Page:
Six weeks later, I was ready to implement step two: beautiful surroundings in which to live. I’d pinched and stretched forty-five dollars out of the weekly grocery money. I’d flipped through back issues of Better Homes and Gardens at the library. I’d identified three decorating principles I felt certain would transform our tiny apartment into a less expensive version of the homes I saw on those pages.
Making the first of those principles, the absence of clutter, real for Sharon and me required two weeks of intense effort, using every spare minute I could squeeze out of the day. I had all but given up on making our home attractive, accepting that being poor meant our home could not be beautiful. That habit of mind had become a habit of living with clutter.
“No matter what I do,” I remembered thinking, “we’re still going to have that swaybacked old loveseat and that rickety end table with the huge scratch down the middle. It would not even make it in a thrift store.”
Well, that was true. It was also true that we would likely never have a goose-down sofa, covered in blue and gold-striped velour, or real china, or plush carpet. But we could have a clean and tidy home, without a stack of bills on the coffee table, no withered potted plant and no skyscraper stack of books in the corner.
With all surfaces cleared and cleaned or polished, with all damaged items discarded, and with no stacks of anything on the floor or elsewhere, our front room suddenly looked larger, much larger.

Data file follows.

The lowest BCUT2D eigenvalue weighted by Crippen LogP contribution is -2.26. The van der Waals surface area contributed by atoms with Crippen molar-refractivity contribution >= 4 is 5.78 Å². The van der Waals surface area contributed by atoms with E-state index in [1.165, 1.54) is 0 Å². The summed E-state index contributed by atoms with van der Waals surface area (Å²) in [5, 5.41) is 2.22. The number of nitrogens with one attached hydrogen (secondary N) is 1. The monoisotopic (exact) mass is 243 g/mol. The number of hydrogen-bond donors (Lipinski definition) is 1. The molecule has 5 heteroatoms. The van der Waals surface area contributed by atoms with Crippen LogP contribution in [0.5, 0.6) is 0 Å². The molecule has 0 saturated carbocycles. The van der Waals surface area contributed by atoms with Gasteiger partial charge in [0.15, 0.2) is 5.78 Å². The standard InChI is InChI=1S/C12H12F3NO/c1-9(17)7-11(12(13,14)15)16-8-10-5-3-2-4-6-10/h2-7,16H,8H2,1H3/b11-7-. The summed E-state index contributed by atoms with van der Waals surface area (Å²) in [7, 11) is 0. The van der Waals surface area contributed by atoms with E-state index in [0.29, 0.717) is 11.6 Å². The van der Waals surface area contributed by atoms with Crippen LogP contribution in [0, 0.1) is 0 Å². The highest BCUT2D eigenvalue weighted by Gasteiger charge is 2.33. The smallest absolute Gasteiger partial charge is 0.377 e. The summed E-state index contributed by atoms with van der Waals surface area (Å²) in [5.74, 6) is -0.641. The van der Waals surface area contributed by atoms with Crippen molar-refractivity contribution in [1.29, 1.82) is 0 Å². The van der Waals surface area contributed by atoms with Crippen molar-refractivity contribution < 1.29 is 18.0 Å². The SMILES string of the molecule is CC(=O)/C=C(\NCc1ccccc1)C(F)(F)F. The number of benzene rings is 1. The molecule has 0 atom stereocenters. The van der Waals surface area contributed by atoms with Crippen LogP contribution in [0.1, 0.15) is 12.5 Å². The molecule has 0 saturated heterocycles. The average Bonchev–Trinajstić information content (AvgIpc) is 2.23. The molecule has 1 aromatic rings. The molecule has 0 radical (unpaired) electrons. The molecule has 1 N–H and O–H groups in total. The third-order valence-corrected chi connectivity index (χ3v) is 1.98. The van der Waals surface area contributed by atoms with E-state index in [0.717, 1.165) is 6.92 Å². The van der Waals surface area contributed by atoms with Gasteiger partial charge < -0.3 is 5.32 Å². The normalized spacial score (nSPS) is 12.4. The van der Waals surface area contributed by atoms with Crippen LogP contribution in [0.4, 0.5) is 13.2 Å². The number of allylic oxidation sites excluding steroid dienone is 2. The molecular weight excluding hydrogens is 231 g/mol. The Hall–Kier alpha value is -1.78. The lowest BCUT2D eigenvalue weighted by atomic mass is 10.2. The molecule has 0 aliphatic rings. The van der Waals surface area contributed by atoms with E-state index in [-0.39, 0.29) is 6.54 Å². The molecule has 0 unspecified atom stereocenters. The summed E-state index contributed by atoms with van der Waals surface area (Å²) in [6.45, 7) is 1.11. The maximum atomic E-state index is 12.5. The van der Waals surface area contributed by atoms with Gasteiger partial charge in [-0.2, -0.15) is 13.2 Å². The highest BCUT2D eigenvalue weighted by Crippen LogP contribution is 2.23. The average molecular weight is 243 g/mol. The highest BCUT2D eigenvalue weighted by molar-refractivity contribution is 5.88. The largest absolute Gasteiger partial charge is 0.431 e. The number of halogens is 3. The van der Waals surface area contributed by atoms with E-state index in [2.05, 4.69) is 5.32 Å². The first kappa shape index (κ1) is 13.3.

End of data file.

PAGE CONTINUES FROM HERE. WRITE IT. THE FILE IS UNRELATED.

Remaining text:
“Now it doesn’t look so sad,” Sharon astutely observed.
I winced. “Yes, you’re right, baby. It looks much cheerier, doesn’t it?”
I could have stopped with simply cleaning up. Cleaning up alone was a dramatic improvement and spending money on decorating felt like throwing it away. But I had too many scenes stored in memory of the Wexel’s home and its ambiance of comfort, ease, and beauty that seemed to fill the very air, and all the senses, with peace.
“How wonderful if Sharon could grow up in a home like that! And what if she loved her own home as much as she loved that second-hand bicycle?”
One Thursday afternoon, with forty-five dollars in five-dollar bills in my purse, I picked Sharon up after school.
“Mommy, are we still going shopping today?”
“We sure are, baby, right now. And we’re even going to stop and buy a snack if we get hungry.”
The department store at the corner of 56th Street and Busch Boulevard was our store when we had to purchase a necessity not in the weekly grocery money, like an alarm clock for $3.99 or a new teapot for $4.59.
“Here, Sharon. Put your purse next to mine in the baby seat. You can hold the list and mark off what we buy. I’ll push the buggy. But first, we have to walk around the whole store. ”
“The whole store?”
“Yes, sweetie, the whole store. We’re going to buy a lot, you know, so first we have to reconnoitre. That’s a French word for scouting out a situation. We need to see what’s available in this store for the items on our list, starting with tablecloths and place mats. And if we see something else that looks good and we like it, we’ll buy that, too, just because it’s pretty to look at. So, let’s go reconnoitre ”
We did, indeed, reconnoitre that entire store. Then we retraced our steps, picking up items on our list as well as some we hadn’t thought about, like blue cushions with peach-colored flowers for the folding chairs, a predominantly blue picture of ducks for that kitchen wall between the table and refrigerator, and a few other things that were simply pretty to look at.